Check out these Epiks, VERY nice subwoofs for not much money...
For starters keep speakers out of the corners, and away from the back wall- these positions tend to reinforce bass, especially if the speakers have rear-firing ports. I have a similar sized room (11x13) speakers on the long wall. Speakers are just over 5 feet apart and 18 inches from the back wall, toe-in is one inch making them 19" away from the back wall on the outer corner. Listening position is about 6 1/2 feet back from the leading edge of the baffles. My speakers are pretty wide so yours may need to be further apart if they're tower type speakers. Placement can make mediocre speakers sound better than you'd think, and great speakers poorly placed will sound terrible. Experiment-I put blue masking tape on the floor when I find a placement I like so If I make a change it can be reversed if it isn't an improvement.
Hopefully, through positioning, you can reduce the problem to a narrow range of bass frequencies (ie. 50Hz-->60Hz) If it still bothers you, it might be necessary to change out the speakers for ones that roll off below about 60 Hz or use a parametric equalizer or low pass filter.
You may need a sound level meter, a tripod and some test tones (on a CD or otherwise) to fix these issues.
The suggestion for sealed box speakers is a good one, in my experience. I've got a room of similar size, and had good luck with a pair of little Spendors (forget the model), and I'm back to using my beloved Celestion SL-700s. It took about eight months, but I finally got 'em positioned just right. (Long wall, about a foot and a half from the rear of the speaker to the wall.) I tried several ported designs, but couldn't get any of them to work in that room.
I have lived with a 16x12 room for ~20 yrs. now and have tried dozens of different speaker positions; and what has worked best for me is an "asymmetrical placement". Meaning the speakers aren't placed on the long or short wall but instead I had them firing across the diagonals of the room. With MUCH trial and error I was able to find spots where the bass didn't boom (and obscure detail) and I could have a wide/deep sound stage with palpable/dimensional images populating that space.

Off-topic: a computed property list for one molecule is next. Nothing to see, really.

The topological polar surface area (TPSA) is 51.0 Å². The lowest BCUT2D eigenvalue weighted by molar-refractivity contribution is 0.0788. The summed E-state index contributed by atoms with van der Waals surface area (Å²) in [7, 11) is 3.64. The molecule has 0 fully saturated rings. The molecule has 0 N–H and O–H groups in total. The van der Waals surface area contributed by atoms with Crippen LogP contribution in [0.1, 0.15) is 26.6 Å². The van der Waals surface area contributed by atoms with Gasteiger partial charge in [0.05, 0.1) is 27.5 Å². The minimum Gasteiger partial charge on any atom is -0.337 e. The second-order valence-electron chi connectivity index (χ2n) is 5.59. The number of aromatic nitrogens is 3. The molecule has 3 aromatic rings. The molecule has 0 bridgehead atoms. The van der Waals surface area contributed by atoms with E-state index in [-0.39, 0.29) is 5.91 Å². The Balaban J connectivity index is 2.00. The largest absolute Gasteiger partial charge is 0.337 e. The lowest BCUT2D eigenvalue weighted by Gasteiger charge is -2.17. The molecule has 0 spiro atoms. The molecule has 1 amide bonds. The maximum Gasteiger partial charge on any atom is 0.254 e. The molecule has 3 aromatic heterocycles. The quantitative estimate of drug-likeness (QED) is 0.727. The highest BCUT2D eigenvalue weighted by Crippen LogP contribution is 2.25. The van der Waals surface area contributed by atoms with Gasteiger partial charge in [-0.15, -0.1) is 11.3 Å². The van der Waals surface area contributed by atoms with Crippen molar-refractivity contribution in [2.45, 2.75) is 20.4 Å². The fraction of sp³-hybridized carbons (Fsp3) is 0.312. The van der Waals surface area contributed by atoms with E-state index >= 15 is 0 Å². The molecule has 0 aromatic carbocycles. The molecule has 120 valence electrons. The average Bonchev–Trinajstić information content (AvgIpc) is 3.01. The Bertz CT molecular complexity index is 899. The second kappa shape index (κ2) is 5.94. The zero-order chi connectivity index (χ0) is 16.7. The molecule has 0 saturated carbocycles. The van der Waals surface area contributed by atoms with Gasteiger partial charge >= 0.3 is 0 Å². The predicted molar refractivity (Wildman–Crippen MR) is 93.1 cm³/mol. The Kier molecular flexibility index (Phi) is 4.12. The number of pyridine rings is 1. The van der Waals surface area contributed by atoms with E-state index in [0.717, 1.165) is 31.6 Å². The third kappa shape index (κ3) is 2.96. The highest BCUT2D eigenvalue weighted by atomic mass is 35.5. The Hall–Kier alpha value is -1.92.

Eventually I found several "G" spots of the room.
Have tried it successfully at other friends systems so it's not just a my room thing. The biggest hurdle for most people seems to be that it looks funny and/or their significant other wouldn't go for it.
Let me know if anyone out there tries this and agrees it has merits.
Phasecorrect , there is never a straight answer. No two rooms are the same.
Since bass waves can easily travel through walls, some of the interference
patterns in your audio room may result due to waves reflected by walls of the
To determine the best place for the speakers, i.e. that excites the minimum
amount of room modes, I recommend to place the speakers agains each of
the walls. Of course, the position of the listen chair is also critical, i.e. make sure
you are not siting in spots where you have destructive (no bass) or constructive
(too much bass) interferences .
If you have the possibility to do this, you would be surprised at how significantly
different the bass is when going from on wall to another.
Many ported floorstanders these days include foam plugs for the ports for tuning the bass to the room. You might see if you can get some foam that will fit in your port(s) and see if that helps. Sometimes I place a rolled up terry washcloth (dry, of course) or hand towel in the port tube to attenuate the port output and increase bass damping.
PSB and Monitor Audio are two makers who include the foam plugs and have both front- and rear-firing ports. With two plugs and two ports you have four possible configurations.
If you still have the boxes your speakers came in, wad up newspaper and stuff it into the two speaker boxes and place them in the corners behind the speakers. If it improves bass clarity, then you know real bass traps will help. Or you could just wrap the cardboard boxes in neutral cloth and use those instead.